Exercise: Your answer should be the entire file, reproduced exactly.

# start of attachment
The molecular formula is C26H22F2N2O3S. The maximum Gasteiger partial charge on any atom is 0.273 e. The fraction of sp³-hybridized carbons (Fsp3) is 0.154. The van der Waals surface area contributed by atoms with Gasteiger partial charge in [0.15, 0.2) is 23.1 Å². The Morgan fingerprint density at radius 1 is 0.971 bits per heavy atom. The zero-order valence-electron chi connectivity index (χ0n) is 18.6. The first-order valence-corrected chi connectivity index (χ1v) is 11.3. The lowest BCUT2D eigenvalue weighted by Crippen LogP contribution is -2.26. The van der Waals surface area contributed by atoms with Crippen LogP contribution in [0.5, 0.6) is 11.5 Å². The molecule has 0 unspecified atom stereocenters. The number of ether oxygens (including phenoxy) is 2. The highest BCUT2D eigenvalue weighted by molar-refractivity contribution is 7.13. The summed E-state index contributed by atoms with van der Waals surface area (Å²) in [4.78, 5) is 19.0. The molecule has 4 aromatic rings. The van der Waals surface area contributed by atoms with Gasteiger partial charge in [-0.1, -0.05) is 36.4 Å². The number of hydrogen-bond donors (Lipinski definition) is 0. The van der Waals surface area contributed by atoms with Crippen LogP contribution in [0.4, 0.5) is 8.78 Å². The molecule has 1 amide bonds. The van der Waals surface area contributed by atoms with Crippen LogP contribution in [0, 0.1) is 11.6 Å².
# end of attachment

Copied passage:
The molecular formula is C26H22F2N2O3S. The maximum Gasteiger partial charge on any atom is 0.273 e. The fraction of sp³-hybridized carbons (Fsp3) is 0.154. The van der Waals surface area contributed by atoms with Gasteiger partial charge in [0.15, 0.2) is 23.1 Å². The Morgan fingerprint density at radius 1 is 0.971 bits per heavy atom. The zero-order valence-electron chi connectivity index (χ0n) is 18.6. The first-order valence-corrected chi connectivity index (χ1v) is 11.3. The lowest BCUT2D eigenvalue weighted by Crippen LogP contribution is -2.26. The van der Waals surface area contributed by atoms with Crippen LogP contribution in [0.5, 0.6) is 11.5 Å². The molecule has 0 unspecified atom stereocenters. The number of ether oxygens (including phenoxy) is 2. The highest BCUT2D eigenvalue weighted by molar-refractivity contribution is 7.13. The summed E-state index contributed by atoms with van der Waals surface area (Å²) in [4.78, 5) is 19.0. The molecule has 4 aromatic rings. The van der Waals surface area contributed by atoms with Gasteiger partial charge in [-0.1, -0.05) is 36.4 Å². The number of hydrogen-bond donors (Lipinski definition) is 0. The van der Waals surface area contributed by atoms with Crippen LogP contribution in [0.4, 0.5) is 8.78 Å². The molecule has 1 amide bonds. The van der Waals surface area contributed by atoms with Crippen LogP contribution in [0, 0.1) is 11.6 Å².